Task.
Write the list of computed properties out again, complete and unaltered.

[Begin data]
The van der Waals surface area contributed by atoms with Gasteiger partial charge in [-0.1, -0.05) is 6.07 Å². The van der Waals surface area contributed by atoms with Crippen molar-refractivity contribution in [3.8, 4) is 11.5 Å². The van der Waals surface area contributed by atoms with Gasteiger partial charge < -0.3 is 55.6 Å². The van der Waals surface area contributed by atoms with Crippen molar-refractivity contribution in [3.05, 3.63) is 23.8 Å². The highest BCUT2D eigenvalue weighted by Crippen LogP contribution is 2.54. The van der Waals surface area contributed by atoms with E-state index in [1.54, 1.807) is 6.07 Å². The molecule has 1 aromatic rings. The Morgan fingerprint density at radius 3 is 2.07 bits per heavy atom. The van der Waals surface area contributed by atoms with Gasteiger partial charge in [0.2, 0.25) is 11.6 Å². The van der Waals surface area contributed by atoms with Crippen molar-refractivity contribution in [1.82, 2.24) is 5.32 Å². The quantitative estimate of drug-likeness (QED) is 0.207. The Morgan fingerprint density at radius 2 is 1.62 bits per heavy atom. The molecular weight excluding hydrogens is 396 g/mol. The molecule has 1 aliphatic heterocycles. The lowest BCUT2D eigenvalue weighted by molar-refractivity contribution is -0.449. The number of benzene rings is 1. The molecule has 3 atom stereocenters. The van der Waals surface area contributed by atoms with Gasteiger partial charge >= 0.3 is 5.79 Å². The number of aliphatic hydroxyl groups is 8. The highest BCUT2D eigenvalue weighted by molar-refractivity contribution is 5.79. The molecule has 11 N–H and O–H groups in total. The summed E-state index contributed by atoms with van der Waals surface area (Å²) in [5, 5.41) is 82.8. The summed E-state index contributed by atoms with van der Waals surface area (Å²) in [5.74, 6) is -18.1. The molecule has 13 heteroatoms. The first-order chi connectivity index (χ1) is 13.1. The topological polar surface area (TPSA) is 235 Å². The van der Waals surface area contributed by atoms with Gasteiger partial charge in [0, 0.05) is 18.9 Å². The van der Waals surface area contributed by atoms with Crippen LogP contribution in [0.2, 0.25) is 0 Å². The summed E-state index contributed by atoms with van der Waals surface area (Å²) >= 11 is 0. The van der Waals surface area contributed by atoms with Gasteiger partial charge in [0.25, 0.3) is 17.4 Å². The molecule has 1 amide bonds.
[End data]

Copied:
The van der Waals surface area contributed by atoms with Gasteiger partial charge in [-0.1, -0.05) is 6.07 Å². The van der Waals surface area contributed by atoms with Crippen molar-refractivity contribution in [3.8, 4) is 11.5 Å². The van der Waals surface area contributed by atoms with Gasteiger partial charge < -0.3 is 55.6 Å². The van der Waals surface area contributed by atoms with Crippen molar-refractivity contribution in [3.05, 3.63) is 23.8 Å². The highest BCUT2D eigenvalue weighted by Crippen LogP contribution is 2.54. The van der Waals surface area contributed by atoms with E-state index in [1.54, 1.807) is 6.07 Å². The molecule has 1 aromatic rings. The Morgan fingerprint density at radius 3 is 2.07 bits per heavy atom. The van der Waals surface area contributed by atoms with Gasteiger partial charge in [0.2, 0.25) is 11.6 Å². The van der Waals surface area contributed by atoms with Crippen molar-refractivity contribution in [1.82, 2.24) is 5.32 Å². The quantitative estimate of drug-likeness (QED) is 0.207. The Morgan fingerprint density at radius 2 is 1.62 bits per heavy atom. The molecular weight excluding hydrogens is 396 g/mol. The molecule has 1 aliphatic heterocycles. The lowest BCUT2D eigenvalue weighted by molar-refractivity contribution is -0.449. The number of benzene rings is 1. The molecule has 3 atom stereocenters. The van der Waals surface area contributed by atoms with Gasteiger partial charge >= 0.3 is 5.79 Å². The number of aliphatic hydroxyl groups is 8. The highest BCUT2D eigenvalue weighted by molar-refractivity contribution is 5.79. The molecule has 11 N–H and O–H groups in total. The summed E-state index contributed by atoms with van der Waals surface area (Å²) in [5, 5.41) is 82.8. The summed E-state index contributed by atoms with van der Waals surface area (Å²) in [5.74, 6) is -18.1. The molecule has 13 heteroatoms. The first-order chi connectivity index (χ1) is 13.1. The topological polar surface area (TPSA) is 235 Å². The van der Waals surface area contributed by atoms with Gasteiger partial charge in [0, 0.05) is 18.9 Å². The van der Waals surface area contributed by atoms with Crippen LogP contribution in [0.2, 0.25) is 0 Å². The summed E-state index contributed by atoms with van der Waals surface area (Å²) >= 11 is 0. The van der Waals surface area contributed by atoms with Gasteiger partial charge in [0.25, 0.3) is 17.4 Å². The molecule has 1 amide bonds.